Leonard filed an appeal of his conviction in a timely manner. The attorneys for the state apparently recognized that they had a problem. The basis of Leonard’s appeal, that the state lacked sufficient evidence to obtain a conviction of violating the controlled dangerous substance laws, was valid. Seeking to avoid an unfavorable outcome in the Court of Special Appeals, the state nol prossed the case in the trial court.

pillsIn your criminal case, there are several things that are of vital importance. One of these, obviously, is getting all of your items of proof admitted into evidence. You may face many hurdles in this process, including arguments from the prosecution that your proof is not admissible under the Rules of Evidence. Effectively representing you and protecting your rights in situations like these is one of many ways in which a skilled Maryland drug crime lawyer can provide essential benefits to you.

One example of a case focused upon the defendant’s evidence and the Rules of Evidence was that of Steven, who faced multiple drug charges. The case began with police surveillance of a house in Baltimore. After several weeks, the police obtained a search warrant and, during the search, found evidence of various drugs, including oxycodone, methadone, and alprazolam (a/k/a Xanax). Steven had told the police that he had some drugs in his bedroom, and the officers found Xanax, methadone, and heroin. They found the oxycodone in the kitchen.

The police claimed that Steven gave them no valid prescriptions for any of the drugs. Steven argued in court that this was false. He contended that he and his wife had valid prescriptions for Xanax, methadone, and oxycodone and that he attempted to provide them at the time of the search. The prosecution, to try to defeat Steven’s arguments that he legally possessed those drugs, asked the trial judge to exclude any document evidence regarding the prescriptions. The documents, according to the state, were not admissible because they were hearsay under evidence rules.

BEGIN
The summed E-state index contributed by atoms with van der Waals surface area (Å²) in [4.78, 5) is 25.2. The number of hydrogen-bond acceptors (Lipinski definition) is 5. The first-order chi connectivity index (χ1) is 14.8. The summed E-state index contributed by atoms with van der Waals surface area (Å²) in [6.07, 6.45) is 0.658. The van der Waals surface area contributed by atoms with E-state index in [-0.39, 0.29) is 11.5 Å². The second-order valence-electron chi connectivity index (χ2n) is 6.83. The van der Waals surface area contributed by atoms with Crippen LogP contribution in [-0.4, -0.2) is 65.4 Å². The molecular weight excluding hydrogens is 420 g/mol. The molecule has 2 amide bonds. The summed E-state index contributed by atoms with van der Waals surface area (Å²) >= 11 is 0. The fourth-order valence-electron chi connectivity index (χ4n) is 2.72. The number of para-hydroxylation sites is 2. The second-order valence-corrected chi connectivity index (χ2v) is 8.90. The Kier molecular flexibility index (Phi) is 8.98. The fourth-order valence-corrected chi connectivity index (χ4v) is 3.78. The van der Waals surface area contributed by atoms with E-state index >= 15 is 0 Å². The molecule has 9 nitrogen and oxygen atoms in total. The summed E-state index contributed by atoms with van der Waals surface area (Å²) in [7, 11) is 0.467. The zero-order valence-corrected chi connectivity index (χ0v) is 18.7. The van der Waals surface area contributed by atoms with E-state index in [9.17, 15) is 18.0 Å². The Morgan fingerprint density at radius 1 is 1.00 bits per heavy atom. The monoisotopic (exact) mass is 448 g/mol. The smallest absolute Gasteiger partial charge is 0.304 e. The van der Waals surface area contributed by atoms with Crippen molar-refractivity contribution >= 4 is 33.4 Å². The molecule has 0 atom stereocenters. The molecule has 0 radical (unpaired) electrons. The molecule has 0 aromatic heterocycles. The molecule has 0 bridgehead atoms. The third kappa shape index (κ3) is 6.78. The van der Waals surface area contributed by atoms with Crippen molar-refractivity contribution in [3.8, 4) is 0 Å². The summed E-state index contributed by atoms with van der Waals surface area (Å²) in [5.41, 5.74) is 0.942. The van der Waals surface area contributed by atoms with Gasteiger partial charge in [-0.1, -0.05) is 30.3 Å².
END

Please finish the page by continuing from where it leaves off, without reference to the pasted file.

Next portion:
Police VehicleIn many criminal cases, especially ones involving drug charges, one of the most important issues is the collection of evidence by the police and compliance with protections guaranteed by the U.S. and Maryland Constitutions. In a recent case of a driver stopped for a non-functioning tail light, the fact that the police found illegal drugs on a passenger in the vehicle (pursuant to a valid search) did not automatically give them probable cause to search the driver’s trunk in pursuit of more drug evidence, according to the Court of Special Appeals‘ ruling.

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PoliceOne of the most important tools in a police officer’s arsenal of law enforcement techniques is what’s called a Terry stop. However, one of the law enforcement techniques that is the most susceptible to misuse is the Terry stop. In a recent drug case from southeastern Maryland, the Court of Special Appeals overturned a man’s conviction, concluding that the Terry stop in his case was improper. The case is a clear reminder of the limitations of law enforcement’s authority to engage in warrantless stop-and-frisk searches of citizens.